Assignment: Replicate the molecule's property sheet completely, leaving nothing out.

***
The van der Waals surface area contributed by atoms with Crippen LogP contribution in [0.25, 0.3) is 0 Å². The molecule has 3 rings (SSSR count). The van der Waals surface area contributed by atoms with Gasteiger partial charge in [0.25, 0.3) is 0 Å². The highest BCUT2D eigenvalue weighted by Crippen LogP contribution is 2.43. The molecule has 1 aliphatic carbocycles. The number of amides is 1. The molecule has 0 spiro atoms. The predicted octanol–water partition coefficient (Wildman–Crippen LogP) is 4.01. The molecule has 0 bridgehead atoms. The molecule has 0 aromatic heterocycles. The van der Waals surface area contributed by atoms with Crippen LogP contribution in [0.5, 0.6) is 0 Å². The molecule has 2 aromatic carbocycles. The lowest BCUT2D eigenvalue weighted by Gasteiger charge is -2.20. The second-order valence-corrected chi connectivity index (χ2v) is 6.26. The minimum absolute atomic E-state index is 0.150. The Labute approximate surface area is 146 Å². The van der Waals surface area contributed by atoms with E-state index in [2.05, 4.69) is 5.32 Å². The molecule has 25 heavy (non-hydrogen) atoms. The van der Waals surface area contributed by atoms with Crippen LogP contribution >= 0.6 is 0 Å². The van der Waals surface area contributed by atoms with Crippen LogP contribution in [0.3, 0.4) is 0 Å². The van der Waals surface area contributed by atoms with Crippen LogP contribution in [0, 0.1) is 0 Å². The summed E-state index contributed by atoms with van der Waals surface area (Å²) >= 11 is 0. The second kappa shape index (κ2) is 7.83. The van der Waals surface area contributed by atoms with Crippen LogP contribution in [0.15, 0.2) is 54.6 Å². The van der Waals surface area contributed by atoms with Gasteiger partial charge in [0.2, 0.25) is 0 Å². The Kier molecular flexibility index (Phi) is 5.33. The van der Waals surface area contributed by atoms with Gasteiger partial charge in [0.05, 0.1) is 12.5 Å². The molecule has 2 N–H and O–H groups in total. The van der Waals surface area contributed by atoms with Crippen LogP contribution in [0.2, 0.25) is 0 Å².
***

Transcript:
The van der Waals surface area contributed by atoms with Crippen LogP contribution in [0.25, 0.3) is 0 Å². The molecule has 3 rings (SSSR count). The van der Waals surface area contributed by atoms with Gasteiger partial charge in [0.25, 0.3) is 0 Å². The highest BCUT2D eigenvalue weighted by Crippen LogP contribution is 2.43. The molecule has 1 aliphatic carbocycles. The number of amides is 1. The molecule has 0 spiro atoms. The predicted octanol–water partition coefficient (Wildman–Crippen LogP) is 4.01. The molecule has 0 bridgehead atoms. The molecule has 0 aromatic heterocycles. The van der Waals surface area contributed by atoms with Crippen LogP contribution in [0.5, 0.6) is 0 Å². The molecule has 2 aromatic carbocycles. The lowest BCUT2D eigenvalue weighted by Gasteiger charge is -2.20. The second-order valence-corrected chi connectivity index (χ2v) is 6.26. The minimum absolute atomic E-state index is 0.150. The Labute approximate surface area is 146 Å². The van der Waals surface area contributed by atoms with E-state index in [2.05, 4.69) is 5.32 Å². The molecule has 25 heavy (non-hydrogen) atoms. The van der Waals surface area contributed by atoms with Crippen LogP contribution >= 0.6 is 0 Å². The van der Waals surface area contributed by atoms with Crippen LogP contribution in [0.3, 0.4) is 0 Å². The van der Waals surface area contributed by atoms with Crippen LogP contribution in [0, 0.1) is 0 Å². The summed E-state index contributed by atoms with van der Waals surface area (Å²) >= 11 is 0. The second kappa shape index (κ2) is 7.83. The van der Waals surface area contributed by atoms with Crippen LogP contribution in [0.15, 0.2) is 54.6 Å². The van der Waals surface area contributed by atoms with Gasteiger partial charge in [0.2, 0.25) is 0 Å². The Kier molecular flexibility index (Phi) is 5.33. The van der Waals surface area contributed by atoms with Gasteiger partial charge in [0.05, 0.1) is 12.5 Å². The molecule has 2 N–H and O–H groups in total. The van der Waals surface area contributed by atoms with Crippen LogP contribution in [0.2, 0.25) is 0 Å².